Question About Checking Child's Credit

Updated on October 10, 2008
J.K. asks from Inver Grove Heights, MN
6 answers

Ok, so I'm probably being a little jumpy here but here's the situation: I have given my mother in law my son's SS number no less than 3 times for them to buy him bonds. She misplaces it and asks for it again. Come to find, they have shared it with 2 other friends (for the purpose of purchasing bonds), who are most likely very trustworthy, and have also bought my son savings bonds for his b-day. My concern is more that there are 3 copies of my son's SSN floating around my in-laws home and my incredibly delinquent sister in law, who has been in some pretty serious financial and legal trouble, along with stealing money and firearms from the home, moved back in. I will not even go into details on the fight my husband and I got into over the whole giving the # out issue, but my questions are A)Is there a way to check a child's credit (to make sure there is lack thereof) and B) can you buy a savings bond without a Soc sec #? Thanks !!

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answers from Minneapolis on

you can get 1 free report from all 3 credit reporting agencies 1x per year per federal law. i know if you go online you have to be careful which site you chose so may be best to google the credit reporting agencies & contacting them directly? experian is one of them.

yes you need ss# to get savings bond



answers from Minneapolis on

just so you know...they don't need the SSN to set it up...not even for a bank account...

to control the issue, take control of it



answers from Minneapolis on

Here is what it says on

FAQ: How do I request a credit report by mail for a child under 13 years of age?

The credit reporting agencies do not knowingly maintain credit files on minor children. If you suspect that your minor child's information has been used fraudulently, you should contact the credit reporting agencies directly and report the illegal use of your child's information to law enforcement. Please supply each credit reporting agency with your child's complete name, address, date of birth and a copy of the minor child's birth certificate and social security card. Additionally, please provide a copy of your driver's license or other government-issued proof of your identity, which includes your current address, and a current utility bill containing your current address so the credit reporting agencies may promptly respond to your request. The addresses for the credit reporting agencies are listed below:

P.O. Box 740256
Atlanta, Georgia 30374

P.O. Box 9532
Allen, Texas 75013

P.O. Box 6790
Fullerton, CA 92834

Part two--I have been buying my cousins savings bonds for years and have used my own SS number. I keep my cousins as a co-owner. Ask them to do the same. As far as keeping them safe, I keep all of our savings bonds in safe-deposit box. Prior to having the box, we kept them with all of our other important documents, including the SS cards.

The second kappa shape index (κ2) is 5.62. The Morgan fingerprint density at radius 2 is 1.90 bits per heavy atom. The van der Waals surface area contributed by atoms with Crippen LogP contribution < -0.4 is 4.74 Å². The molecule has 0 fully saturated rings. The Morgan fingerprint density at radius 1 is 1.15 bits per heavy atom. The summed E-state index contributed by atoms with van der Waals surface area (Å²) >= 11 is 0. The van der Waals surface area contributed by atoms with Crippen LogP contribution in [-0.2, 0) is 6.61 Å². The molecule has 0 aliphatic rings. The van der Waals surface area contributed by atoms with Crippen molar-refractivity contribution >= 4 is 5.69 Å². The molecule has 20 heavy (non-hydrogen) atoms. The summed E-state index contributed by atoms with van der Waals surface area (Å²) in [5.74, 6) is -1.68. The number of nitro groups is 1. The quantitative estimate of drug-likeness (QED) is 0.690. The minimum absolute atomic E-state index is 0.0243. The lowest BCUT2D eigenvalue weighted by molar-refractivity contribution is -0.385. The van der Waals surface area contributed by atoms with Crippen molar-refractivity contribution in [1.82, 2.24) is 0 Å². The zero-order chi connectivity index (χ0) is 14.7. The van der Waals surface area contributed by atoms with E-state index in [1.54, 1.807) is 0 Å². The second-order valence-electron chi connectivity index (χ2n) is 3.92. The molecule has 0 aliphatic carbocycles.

Good luck.



answers from Minneapolis on

My father purchased a savings bond for my daughter and I know he did not have her SSN.



answers from Minneapolis on

I only have one additional piece of advice to the information from the previous poster. That is, I'd strongly recommend that in the future, if anyone offers to purhase bonds or do any sort of financial dealings on behalf of your children, to be there physically to give the information directly as needed. Not only does this protect your child's private information, it is also prudent to be aware of what others are signing your child's name to.

I don't mean to chastise, nor question the character of your family...but you don't have the advantage of knowing the people with whom they are doing business with.

My family has been impacted by the problem you are fearing most. In an almost identical situation, a relative who had access to my dh's SS# and other financial information did use it to commit credit fraud..and it's effects were disasterous.

Regaining control of your identity and clearing credit is next to impossible, even following the steps highlighted in the previous post. What's worse is if any reported negative action as a result of your identity being stolen you can not just get another SS#. Creditors don't care who is at fault and often will hold you responsible for recovering the money until you have legal documentation (police reports) to prove that a crime had indeed taken place.

Law enforcement and courts see so many of these cases daily, that it's a real all out battle to "get your life back". It takes many long hours and filed police reports before you see progress. It has taken dh almost 5 years to get his credit and good name recovered, and tons of money in legal fees. If the person who has stolen the info is savvy enough, he/she may use your name as an alias if and when they are questioned or charged with fraudulent activity! Getting rid of that is whole new problem in itself.

Don't hesitate to confront your parents. This is really serious! Your child's life could be wrecked before he gets started. And if you think it can't just do a search on the internet. There are many stories of kids finding out their credit was stolen when they were very young when they apply for college loans or try to buy their first car. But because so many years had passed, there is very little they can do to clear their name or credit... and will probably never be able to own a house etc. without a serious fight on their hands.



answers from Minneapolis on

Go to There you can watch your entire family's credit history, including your child. If anything were to pop up, it would be very easy to dispute, given your child's age.

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